When you think about some of the great players who have worn a Philadelphia Eagles uniform over the years, Brian Westbrook is certainly one of them. In the midst of getting ready for the season opener against the host Cleveland Browns on Sunday, Sept. 9, the Eagles recognized Westbrook at the NovaCare Complex last week in a special ceremony as he retired as a member of the Philadelphia Eagles.
Westbrook had his family from Fort Washington, Md., along with Villanova head coach Andy Talley and other members of the Wildcats athletic department to honor him on that special day. And rightly so, he was clearly a great player. Andy Reid, Eagles head coach, had some great things to say about Westbrook.
“I’ll tell you, I’ve never coached a player as smart as this guy right here,” Reid said. “Unbelievable, a tribute to his parents, number one, and to Coach (Andy) Talley and that Villanova program and education that he received as number two. Nobody loved to play the game like Brian did. I mean, this guy he could do it all.”
Westbrook indeed did it all. That’s what made him special. He was one of the NFL’s great all-around players. He wasn’t just a good runner, but a terrific pass receiver and blocker. Westbrook, a two-time Pro Bowler, finished his career with the Eagles in 2009 as the franchise leader with 9,785 total yards from scrimmage. He is one of six players in league history to post 30-plus rushing (41) and receiving touchdowns (30) in a career. His best season came in 2007, when he led the league with 2,104 scrimmage yards, which earned him Pro Bowl and All-Pro honors.
Westbrook played in 107 games (85 starts) in eight seasons with the Eagles (2002–09). He currently ranks second in Eagles history in rushing yards (5,995), and third in receptions (426) and total touchdowns (68). Among Eagles running backs all-time, Westbrook played in 11 playoff games with the team, ranking first in club history in career rushing yards (591) and total touchdowns.
By the way, he could return punts, too. In 2003, he returned a punt 84 yards for a score with 1:34 remaining against the New York Giants. It was one of his signature moments as an Eagle.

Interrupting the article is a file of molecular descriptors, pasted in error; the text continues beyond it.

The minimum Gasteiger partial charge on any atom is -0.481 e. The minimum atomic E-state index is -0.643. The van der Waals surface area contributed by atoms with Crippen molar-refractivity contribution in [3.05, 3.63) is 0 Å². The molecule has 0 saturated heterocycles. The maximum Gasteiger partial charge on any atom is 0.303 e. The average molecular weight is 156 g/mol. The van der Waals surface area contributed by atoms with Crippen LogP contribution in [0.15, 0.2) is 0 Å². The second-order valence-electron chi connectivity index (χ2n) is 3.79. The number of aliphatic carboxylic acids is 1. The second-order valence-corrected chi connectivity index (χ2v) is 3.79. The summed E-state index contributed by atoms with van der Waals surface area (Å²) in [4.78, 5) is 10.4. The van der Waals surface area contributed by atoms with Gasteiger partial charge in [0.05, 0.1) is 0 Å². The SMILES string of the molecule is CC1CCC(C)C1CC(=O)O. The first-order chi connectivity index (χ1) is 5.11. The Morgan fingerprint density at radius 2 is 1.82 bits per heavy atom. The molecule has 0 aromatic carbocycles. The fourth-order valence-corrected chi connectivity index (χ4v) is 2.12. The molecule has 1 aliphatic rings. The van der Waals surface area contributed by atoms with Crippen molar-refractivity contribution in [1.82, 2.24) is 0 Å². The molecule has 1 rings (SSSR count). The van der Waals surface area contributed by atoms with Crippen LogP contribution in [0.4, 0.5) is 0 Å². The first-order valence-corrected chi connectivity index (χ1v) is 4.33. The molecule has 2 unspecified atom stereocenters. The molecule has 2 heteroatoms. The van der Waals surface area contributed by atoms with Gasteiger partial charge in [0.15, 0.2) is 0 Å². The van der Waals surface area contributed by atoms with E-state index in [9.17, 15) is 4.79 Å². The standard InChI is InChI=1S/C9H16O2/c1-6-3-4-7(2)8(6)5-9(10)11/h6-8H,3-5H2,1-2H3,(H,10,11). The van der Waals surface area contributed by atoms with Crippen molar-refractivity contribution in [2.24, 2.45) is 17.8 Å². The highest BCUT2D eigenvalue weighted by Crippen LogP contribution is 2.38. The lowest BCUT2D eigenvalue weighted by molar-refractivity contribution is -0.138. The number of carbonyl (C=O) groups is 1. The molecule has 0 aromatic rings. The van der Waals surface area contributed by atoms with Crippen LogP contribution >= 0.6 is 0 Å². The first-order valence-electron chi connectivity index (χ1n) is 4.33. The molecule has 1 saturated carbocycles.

“It’s hard to pick one,” Westbrook said. “The one that sticks out, the first thing when you asked the question is the play at the Giants and really, (Merrill Reese’s) call kind of is the sound and the voice that I hear in my head. It’s one of those things where it’s a total team play.”
Westbrook had a way of lifting his team’s level of play. He was a key player in the Eagles march to the Super Bowl. But long before that, he was a tremendous athlete. He played football and basketball at DeMatha High School in Hyattsville, Md. At 5-foot-10 and 203 pounds, he had to overcome a torn ACL in high school as well as knee surgery in college. Despite the injuries, Westbrook was the premiere player in NCAA Division I-AA. At Villanova, he was a threat to score any time he touched the football. He set the all-time record with 9,885 all-purpose yards.
In 2002, the Eagles selected him in the third round of the NFL draft. Westbrook was as good as most first round picks. In fact, he should have been a first rounder. Nevertheless, he never let injuries or any obstacle stop him from being successful.
“I tore my ACL my senior year,” Westbrook said. “It’s hampered me my whole, entire football career, but in the same way that it’s kind of held me back. It’s been a blessing as well. It told me the value of hard work, discipline, how to do things the right way and so when I was there, I was just focused on being the best that I could be and I tried to focus on that my entire career. I’ve been blessed. I’ve been lucky. I came to a good organization and a good coaching staff that knew how to use me the right way. I learned so much at Villanova, how to catch the ball, how to run the ball, how to be an effective blocker. Every step of the way has been a blessing. I’ve learned so much every step of the way. I’m just thankful.”
After leaving the Eagles, Westbrook, 32, played one season for the San Francisco 49ers (2010). He had a tremendous career. He will be honored again in front of the fans at Lincoln Financial Field on December 23 during a halftime ceremony against the Washington Redskins.